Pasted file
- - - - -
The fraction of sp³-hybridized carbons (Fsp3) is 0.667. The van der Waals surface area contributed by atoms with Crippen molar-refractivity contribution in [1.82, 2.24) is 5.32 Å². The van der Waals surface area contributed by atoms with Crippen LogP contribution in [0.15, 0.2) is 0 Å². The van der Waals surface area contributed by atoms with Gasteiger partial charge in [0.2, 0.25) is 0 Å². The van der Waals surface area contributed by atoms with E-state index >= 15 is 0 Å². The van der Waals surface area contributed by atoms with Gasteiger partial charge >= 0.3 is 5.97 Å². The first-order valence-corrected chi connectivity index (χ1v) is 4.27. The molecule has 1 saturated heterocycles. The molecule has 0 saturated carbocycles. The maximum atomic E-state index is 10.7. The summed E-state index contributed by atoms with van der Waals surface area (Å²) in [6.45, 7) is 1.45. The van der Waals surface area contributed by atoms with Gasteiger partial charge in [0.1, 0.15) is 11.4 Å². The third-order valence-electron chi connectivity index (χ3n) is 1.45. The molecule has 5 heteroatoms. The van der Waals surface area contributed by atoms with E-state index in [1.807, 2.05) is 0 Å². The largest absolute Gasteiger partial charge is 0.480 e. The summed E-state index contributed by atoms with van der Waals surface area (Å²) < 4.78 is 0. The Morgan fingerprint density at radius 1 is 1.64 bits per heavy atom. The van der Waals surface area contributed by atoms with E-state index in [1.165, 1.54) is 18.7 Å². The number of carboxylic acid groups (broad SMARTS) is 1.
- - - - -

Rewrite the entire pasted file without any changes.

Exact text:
The fraction of sp³-hybridized carbons (Fsp3) is 0.667. The van der Waals surface area contributed by atoms with Crippen molar-refractivity contribution in [1.82, 2.24) is 5.32 Å². The van der Waals surface area contributed by atoms with Crippen LogP contribution in [0.15, 0.2) is 0 Å². The van der Waals surface area contributed by atoms with Gasteiger partial charge in [0.2, 0.25) is 0 Å². The van der Waals surface area contributed by atoms with E-state index >= 15 is 0 Å². The van der Waals surface area contributed by atoms with Gasteiger partial charge >= 0.3 is 5.97 Å². The first-order valence-corrected chi connectivity index (χ1v) is 4.27. The molecule has 1 saturated heterocycles. The molecule has 0 saturated carbocycles. The maximum atomic E-state index is 10.7. The summed E-state index contributed by atoms with van der Waals surface area (Å²) in [6.45, 7) is 1.45. The van der Waals surface area contributed by atoms with Gasteiger partial charge in [0.1, 0.15) is 11.4 Å². The third-order valence-electron chi connectivity index (χ3n) is 1.45. The molecule has 5 heteroatoms. The van der Waals surface area contributed by atoms with E-state index in [1.807, 2.05) is 0 Å². The largest absolute Gasteiger partial charge is 0.480 e. The summed E-state index contributed by atoms with van der Waals surface area (Å²) < 4.78 is 0. The Morgan fingerprint density at radius 1 is 1.64 bits per heavy atom. The van der Waals surface area contributed by atoms with E-state index in [1.165, 1.54) is 18.7 Å². The number of carboxylic acid groups (broad SMARTS) is 1.